Dr. Michael David, Assistant Director, Sanitary International Standards Team, National Center for Import and Export, VS, APHIS, 4700 River Road Unit 39, Riverdale, MD 20737-1231; (301) 734-3577.

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SUPPLEMENTARY INFORMATION:

Background

The regulations in 9 CFR part 94 (referred to below as the regulations) govern the importation of specified animals and animal products into the United States in order to prevent the introduction of various animal diseases including Salmonella enteritidis phage-type 4. S. enteritidis phage-type 4 is one of several kinds of Salmonella bacteria, and it has been isolated and identified as the cause of numerous outbreaks of salmonellosis in poultry in many parts of the world. Additionally, it has become one of the most prevalent serotypes causing salmonellosis in humans.

In this document, we are proposing to remove the import restrictions related to S. enteritidis phage-type 4 contained in part 94, as well as the interstate movement restrictions related to S. enteritidis serotype enteritidis contained in our regulations in 9 CFR parts 71 and 82 (S. enteritidis phage-type 4 is one of several strains of S. enteritidis serotype enteritidis). As explained in greater detail in the following paragraphs, the regulations in parts 71 and 82 regarding poultry disease caused by Salmonella enteritidis serotype enteritidis are no longer enforced, and it is necessary to remove them to make our regulations consistent with our enforcement. Further, because those interstate movement restrictions are not enforced, it is necessary to remove the import restrictions in part 94 in order to eliminate, consistent with our obligations under international agreements, import requirements that are more restrictive than our domestic movement requirements.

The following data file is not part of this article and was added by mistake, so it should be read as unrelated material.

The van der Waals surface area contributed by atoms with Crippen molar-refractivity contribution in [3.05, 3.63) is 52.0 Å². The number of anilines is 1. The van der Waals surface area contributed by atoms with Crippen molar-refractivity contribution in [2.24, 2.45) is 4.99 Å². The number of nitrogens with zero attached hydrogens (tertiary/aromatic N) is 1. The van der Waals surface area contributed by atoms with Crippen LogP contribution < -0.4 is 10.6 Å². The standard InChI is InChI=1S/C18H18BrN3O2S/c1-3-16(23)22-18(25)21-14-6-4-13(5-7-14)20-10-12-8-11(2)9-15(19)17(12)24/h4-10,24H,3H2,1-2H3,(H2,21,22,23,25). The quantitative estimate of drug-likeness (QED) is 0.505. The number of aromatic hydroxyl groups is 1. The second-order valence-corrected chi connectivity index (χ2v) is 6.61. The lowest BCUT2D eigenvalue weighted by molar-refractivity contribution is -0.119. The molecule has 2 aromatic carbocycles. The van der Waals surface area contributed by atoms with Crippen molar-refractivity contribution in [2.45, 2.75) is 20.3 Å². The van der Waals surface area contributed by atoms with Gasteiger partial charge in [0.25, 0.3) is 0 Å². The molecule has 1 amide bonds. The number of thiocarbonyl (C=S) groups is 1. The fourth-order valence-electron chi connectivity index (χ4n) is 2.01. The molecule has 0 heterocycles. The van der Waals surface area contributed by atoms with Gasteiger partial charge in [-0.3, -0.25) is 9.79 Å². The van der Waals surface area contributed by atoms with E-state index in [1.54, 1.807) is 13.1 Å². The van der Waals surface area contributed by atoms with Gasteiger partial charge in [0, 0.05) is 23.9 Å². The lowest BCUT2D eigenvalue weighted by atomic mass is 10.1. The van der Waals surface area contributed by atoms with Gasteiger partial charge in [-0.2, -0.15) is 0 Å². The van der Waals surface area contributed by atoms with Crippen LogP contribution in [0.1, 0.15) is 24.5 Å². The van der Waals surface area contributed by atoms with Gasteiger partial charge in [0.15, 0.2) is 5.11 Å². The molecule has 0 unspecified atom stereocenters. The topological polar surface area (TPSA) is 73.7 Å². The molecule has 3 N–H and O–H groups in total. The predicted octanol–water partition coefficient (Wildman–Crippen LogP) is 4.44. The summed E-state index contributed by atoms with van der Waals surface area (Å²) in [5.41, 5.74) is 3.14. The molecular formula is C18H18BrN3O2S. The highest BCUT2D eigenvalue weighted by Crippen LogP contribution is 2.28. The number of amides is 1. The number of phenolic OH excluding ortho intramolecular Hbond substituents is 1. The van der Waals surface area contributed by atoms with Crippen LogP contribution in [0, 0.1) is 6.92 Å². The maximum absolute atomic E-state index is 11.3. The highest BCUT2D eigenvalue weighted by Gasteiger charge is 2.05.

When S. enteritidis phage-type 4 was first identified as affecting poultry, it was seen as a serious threat. S. enteritidis phage-type 4 can cause significant mortality in poultry flocks, sometimes as high as 20 percent. Once introduced, salmonellosis can spread rapidly throughout a flock. It may also be passed from one generation to the next by transovarial transmission and eggshell penetration.

The regulations in § 94.6 restrict, among other things, the importation of eggs (other than hatching eggs) into the United States that were produced by poultry, game birds, or other birds that were raised in any region where S. enteritidis phage-type 4 is considered to exist, imported from any region where S. enteritidis phage-type 4 is considered to exist, or moved into or through any region where S. enteritidis phage-type 4 is considered to exist at any time before importation or during shipment to the United States. Canada is listed in § 94.6(b)(2) as the only region considered to be free of S. enteritidis phage-type 4.